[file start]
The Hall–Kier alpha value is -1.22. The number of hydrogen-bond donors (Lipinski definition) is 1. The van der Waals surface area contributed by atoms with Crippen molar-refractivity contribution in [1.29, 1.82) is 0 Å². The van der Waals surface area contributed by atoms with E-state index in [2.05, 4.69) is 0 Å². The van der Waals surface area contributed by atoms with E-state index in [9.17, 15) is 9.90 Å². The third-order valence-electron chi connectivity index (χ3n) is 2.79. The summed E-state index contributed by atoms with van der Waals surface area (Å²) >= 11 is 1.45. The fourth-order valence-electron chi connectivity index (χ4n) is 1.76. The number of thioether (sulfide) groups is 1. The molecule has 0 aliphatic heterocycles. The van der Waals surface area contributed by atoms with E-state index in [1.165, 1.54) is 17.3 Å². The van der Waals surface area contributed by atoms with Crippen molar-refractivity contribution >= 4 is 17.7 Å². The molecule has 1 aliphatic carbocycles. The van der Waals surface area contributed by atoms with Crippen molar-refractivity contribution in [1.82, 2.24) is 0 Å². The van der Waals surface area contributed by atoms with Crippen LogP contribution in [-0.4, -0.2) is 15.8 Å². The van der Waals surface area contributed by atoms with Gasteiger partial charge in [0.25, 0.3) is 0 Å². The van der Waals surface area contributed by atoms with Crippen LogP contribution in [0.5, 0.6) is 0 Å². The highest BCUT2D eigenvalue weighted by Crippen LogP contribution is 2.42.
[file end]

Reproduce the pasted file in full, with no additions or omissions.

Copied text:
The Hall–Kier alpha value is -1.22. The number of hydrogen-bond donors (Lipinski definition) is 1. The van der Waals surface area contributed by atoms with Crippen molar-refractivity contribution in [1.29, 1.82) is 0 Å². The van der Waals surface area contributed by atoms with E-state index in [2.05, 4.69) is 0 Å². The van der Waals surface area contributed by atoms with E-state index in [9.17, 15) is 9.90 Å². The third-order valence-electron chi connectivity index (χ3n) is 2.79. The summed E-state index contributed by atoms with van der Waals surface area (Å²) >= 11 is 1.45. The fourth-order valence-electron chi connectivity index (χ4n) is 1.76. The number of thioether (sulfide) groups is 1. The molecule has 0 aliphatic heterocycles. The van der Waals surface area contributed by atoms with E-state index in [1.165, 1.54) is 17.3 Å². The van der Waals surface area contributed by atoms with Crippen molar-refractivity contribution >= 4 is 17.7 Å². The molecule has 1 aliphatic carbocycles. The van der Waals surface area contributed by atoms with Crippen molar-refractivity contribution in [1.82, 2.24) is 0 Å². The van der Waals surface area contributed by atoms with Crippen LogP contribution in [-0.4, -0.2) is 15.8 Å². The van der Waals surface area contributed by atoms with Gasteiger partial charge in [0.25, 0.3) is 0 Å². The van der Waals surface area contributed by atoms with Crippen LogP contribution in [0.5, 0.6) is 0 Å². The highest BCUT2D eigenvalue weighted by Crippen LogP contribution is 2.42.